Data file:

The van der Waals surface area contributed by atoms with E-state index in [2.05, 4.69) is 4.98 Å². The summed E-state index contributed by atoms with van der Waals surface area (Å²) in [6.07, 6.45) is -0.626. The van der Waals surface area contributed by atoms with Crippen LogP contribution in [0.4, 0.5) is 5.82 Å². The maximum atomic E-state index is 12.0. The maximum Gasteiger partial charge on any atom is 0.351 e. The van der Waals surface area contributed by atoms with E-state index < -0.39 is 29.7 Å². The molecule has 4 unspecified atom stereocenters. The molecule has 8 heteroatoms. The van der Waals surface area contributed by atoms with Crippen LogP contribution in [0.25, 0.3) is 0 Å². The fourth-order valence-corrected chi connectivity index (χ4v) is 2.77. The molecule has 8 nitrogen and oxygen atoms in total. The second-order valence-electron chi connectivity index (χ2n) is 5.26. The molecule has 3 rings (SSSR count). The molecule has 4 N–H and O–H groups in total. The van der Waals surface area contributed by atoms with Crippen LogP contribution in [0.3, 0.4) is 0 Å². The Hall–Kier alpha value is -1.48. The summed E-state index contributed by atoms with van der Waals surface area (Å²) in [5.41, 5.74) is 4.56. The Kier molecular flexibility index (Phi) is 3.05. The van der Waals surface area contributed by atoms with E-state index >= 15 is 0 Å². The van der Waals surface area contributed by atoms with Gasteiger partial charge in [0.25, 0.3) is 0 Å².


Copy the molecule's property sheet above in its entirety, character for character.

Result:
The van der Waals surface area contributed by atoms with E-state index in [2.05, 4.69) is 4.98 Å². The summed E-state index contributed by atoms with van der Waals surface area (Å²) in [6.07, 6.45) is -0.626. The van der Waals surface area contributed by atoms with Crippen LogP contribution in [0.4, 0.5) is 5.82 Å². The maximum atomic E-state index is 12.0. The maximum Gasteiger partial charge on any atom is 0.351 e. The van der Waals surface area contributed by atoms with E-state index < -0.39 is 29.7 Å². The molecule has 4 unspecified atom stereocenters. The molecule has 8 heteroatoms. The van der Waals surface area contributed by atoms with Crippen LogP contribution in [0.25, 0.3) is 0 Å². The fourth-order valence-corrected chi connectivity index (χ4v) is 2.77. The molecule has 8 nitrogen and oxygen atoms in total. The second-order valence-electron chi connectivity index (χ2n) is 5.26. The molecule has 3 rings (SSSR count). The molecule has 4 N–H and O–H groups in total. The van der Waals surface area contributed by atoms with Crippen LogP contribution in [0.3, 0.4) is 0 Å². The Hall–Kier alpha value is -1.48. The summed E-state index contributed by atoms with van der Waals surface area (Å²) in [5.41, 5.74) is 4.56. The Kier molecular flexibility index (Phi) is 3.05. The van der Waals surface area contributed by atoms with E-state index >= 15 is 0 Å². The van der Waals surface area contributed by atoms with Gasteiger partial charge in [0.25, 0.3) is 0 Å².